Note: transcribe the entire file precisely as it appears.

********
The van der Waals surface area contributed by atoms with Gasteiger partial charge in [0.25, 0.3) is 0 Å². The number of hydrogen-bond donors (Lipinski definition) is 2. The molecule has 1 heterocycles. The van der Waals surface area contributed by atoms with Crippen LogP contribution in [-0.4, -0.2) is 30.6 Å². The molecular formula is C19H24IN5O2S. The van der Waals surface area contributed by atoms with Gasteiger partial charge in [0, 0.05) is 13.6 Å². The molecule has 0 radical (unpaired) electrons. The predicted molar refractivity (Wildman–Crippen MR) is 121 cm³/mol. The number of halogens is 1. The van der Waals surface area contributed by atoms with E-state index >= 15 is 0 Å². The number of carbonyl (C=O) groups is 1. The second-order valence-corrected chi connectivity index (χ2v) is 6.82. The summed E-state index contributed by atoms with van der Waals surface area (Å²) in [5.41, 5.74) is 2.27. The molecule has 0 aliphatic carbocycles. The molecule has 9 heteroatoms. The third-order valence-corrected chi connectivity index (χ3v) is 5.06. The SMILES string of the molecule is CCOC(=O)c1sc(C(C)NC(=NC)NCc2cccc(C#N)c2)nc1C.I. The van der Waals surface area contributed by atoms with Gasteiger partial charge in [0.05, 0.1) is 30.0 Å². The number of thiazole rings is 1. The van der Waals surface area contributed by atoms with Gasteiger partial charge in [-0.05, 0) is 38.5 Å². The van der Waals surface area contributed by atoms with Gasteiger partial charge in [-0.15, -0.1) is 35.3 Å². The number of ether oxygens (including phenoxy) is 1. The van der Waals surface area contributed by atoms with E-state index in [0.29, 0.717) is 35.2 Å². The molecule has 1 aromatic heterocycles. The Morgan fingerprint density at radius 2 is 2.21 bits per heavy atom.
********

The van der Waals surface area contributed by atoms with Gasteiger partial charge in [0.25, 0.3) is 0 Å². The number of hydrogen-bond donors (Lipinski definition) is 2. The molecule has 1 heterocycles. The van der Waals surface area contributed by atoms with Crippen LogP contribution in [-0.4, -0.2) is 30.6 Å². The molecular formula is C19H24IN5O2S. The van der Waals surface area contributed by atoms with Gasteiger partial charge in [0, 0.05) is 13.6 Å². The molecule has 0 radical (unpaired) electrons. The predicted molar refractivity (Wildman–Crippen MR) is 121 cm³/mol. The number of halogens is 1. The van der Waals surface area contributed by atoms with E-state index >= 15 is 0 Å². The number of carbonyl (C=O) groups is 1. The second-order valence-corrected chi connectivity index (χ2v) is 6.82. The summed E-state index contributed by atoms with van der Waals surface area (Å²) in [5.41, 5.74) is 2.27. The molecule has 0 aliphatic carbocycles. The molecule has 9 heteroatoms. The third-order valence-corrected chi connectivity index (χ3v) is 5.06. The SMILES string of the molecule is CCOC(=O)c1sc(C(C)NC(=NC)NCc2cccc(C#N)c2)nc1C.I. The van der Waals surface area contributed by atoms with Gasteiger partial charge in [0.05, 0.1) is 30.0 Å². The number of thiazole rings is 1. The van der Waals surface area contributed by atoms with Gasteiger partial charge in [-0.05, 0) is 38.5 Å². The van der Waals surface area contributed by atoms with Gasteiger partial charge in [-0.15, -0.1) is 35.3 Å². The number of ether oxygens (including phenoxy) is 1. The van der Waals surface area contributed by atoms with E-state index in [0.29, 0.717) is 35.2 Å². The molecule has 1 aromatic heterocycles. The Morgan fingerprint density at radius 2 is 2.21 bits per heavy atom.